Introducing Xna (a.k.a. OCC)
|From:||Leo Caesius <leo_caesius@...>|
|Date:||Monday, January 14, 2002, 10:09|
Although object 1994.5.2 does exist, as does the Harvard Semitic Museum,
absolutely nothing that follows should be mistaken for the truth.
Part of my responsibilities at the Semitic Museum include data entry for
the electronic catalogue of the Museum's inventory. Recently, while
cataloguing our Judaica collection, I came upon a small book bound in
leather. It was obvious that someone had once cared very much for this
book, because the leather binding had at some point come loose and had been
stitched back into place by hand (albeit crudely).
The manuscript itself, a palimpsest, was filled with crabbed writing in
several hands (I was later to discover that the text was written in Hebrew,
using a variant of the Rashi script called "Yevanic"). After further
examination, it became clear that the underlying text could be discerned;
with the aid of ultraviolet photograph, even more text was made legible.
Thanks to the miracles of modern museum science, a sizeable portion of
the underlying text could be rescued. While the script in which this text
is written clearly owes much to Greek (note the presence in this text of all
the Greek vowels), a number of the characters are wholly unfamiliar. Oddly,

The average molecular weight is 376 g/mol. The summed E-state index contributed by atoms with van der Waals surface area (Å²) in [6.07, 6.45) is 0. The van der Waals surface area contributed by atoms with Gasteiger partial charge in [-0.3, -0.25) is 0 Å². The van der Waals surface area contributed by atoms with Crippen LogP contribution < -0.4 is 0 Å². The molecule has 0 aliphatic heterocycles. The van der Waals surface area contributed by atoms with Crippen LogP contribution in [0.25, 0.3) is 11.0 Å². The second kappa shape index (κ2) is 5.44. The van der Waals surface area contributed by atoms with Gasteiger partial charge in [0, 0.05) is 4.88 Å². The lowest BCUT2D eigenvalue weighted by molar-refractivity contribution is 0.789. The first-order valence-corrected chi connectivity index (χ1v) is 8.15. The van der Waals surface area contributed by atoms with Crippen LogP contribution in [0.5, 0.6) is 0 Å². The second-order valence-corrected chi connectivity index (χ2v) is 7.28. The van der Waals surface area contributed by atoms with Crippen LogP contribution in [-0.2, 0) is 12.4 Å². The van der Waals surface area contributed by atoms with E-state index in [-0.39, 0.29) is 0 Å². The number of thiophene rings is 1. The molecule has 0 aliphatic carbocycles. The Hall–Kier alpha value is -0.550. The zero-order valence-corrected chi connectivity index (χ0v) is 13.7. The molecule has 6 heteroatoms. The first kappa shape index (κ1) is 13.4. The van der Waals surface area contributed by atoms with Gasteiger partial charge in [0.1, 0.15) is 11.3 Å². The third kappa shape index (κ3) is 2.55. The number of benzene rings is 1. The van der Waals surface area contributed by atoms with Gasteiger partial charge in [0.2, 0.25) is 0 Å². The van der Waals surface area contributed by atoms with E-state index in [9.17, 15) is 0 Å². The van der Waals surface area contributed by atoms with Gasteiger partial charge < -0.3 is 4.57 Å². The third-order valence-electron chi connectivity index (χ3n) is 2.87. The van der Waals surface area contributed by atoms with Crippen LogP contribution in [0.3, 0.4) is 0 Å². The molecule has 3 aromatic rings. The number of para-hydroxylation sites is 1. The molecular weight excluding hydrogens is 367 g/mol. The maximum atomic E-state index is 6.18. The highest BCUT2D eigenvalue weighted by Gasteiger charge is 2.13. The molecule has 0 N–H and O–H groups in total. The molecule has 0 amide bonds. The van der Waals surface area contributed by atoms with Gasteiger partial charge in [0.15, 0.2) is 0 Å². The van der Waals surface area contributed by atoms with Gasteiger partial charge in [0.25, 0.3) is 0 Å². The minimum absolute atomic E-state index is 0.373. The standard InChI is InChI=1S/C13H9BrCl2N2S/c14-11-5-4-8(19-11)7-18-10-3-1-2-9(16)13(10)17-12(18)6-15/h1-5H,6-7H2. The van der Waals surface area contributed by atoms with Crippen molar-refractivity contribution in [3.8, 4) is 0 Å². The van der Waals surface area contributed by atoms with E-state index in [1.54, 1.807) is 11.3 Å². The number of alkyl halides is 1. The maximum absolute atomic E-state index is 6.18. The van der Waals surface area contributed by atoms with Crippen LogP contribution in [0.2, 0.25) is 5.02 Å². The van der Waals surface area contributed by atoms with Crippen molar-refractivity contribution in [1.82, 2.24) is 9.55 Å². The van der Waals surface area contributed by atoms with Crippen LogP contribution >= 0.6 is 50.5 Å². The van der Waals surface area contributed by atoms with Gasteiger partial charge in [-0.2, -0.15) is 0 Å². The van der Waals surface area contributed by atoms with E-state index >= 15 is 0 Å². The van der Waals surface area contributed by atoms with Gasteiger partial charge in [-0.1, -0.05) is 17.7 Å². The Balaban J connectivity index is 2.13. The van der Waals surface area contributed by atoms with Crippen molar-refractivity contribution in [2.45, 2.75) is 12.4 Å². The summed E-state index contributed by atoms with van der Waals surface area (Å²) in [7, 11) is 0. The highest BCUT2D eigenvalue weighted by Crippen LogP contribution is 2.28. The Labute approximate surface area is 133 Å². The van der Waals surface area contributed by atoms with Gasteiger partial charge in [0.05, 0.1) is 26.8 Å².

Arabic occurs in two places on the text (the phrase Salaa LLahu 3alayhi
wa-salima, which follows the name of the prophet Muhammad in Islamic texts).
If we can assume that the authors of this text followed Islamic practice,
then this phrase must follow the name of a prophet or someone of similarly
prestigious status. Happily, the two names followed by the phrase are
written entirely in familiar characters: "Chirthana" and "Malchu."
While it is obviously too early to discuss the language of the text, a
few conjectures may be advanced. The Semitic character of the text is
almost certainly assured (the aforementioned "malchu" has reflexes in Syriac
malka, Arabic malikun, and Hebrew melekh, "king;" other words attested in
this text, such as lo: (ln. 1), me:mu- (ln.3), naphsi (ln. 4), chasphu (ln.
15), and lichulli (ln. 16) are of a decidedly Semitic character, consistent
with the provenience of the document (which was purchased on the antiquities
market in Damascus, in 1906). Furthermore, the repetition of the elements
following the two names (following the pattern "CaCaCa CaCCa" and "CaCaCa
CaCCatha") strongly resembles the "cognate accusative" (Ar. maf3uul muTlaq),
a rather common construction among the Semitic languages.
Comments would be appreciated.
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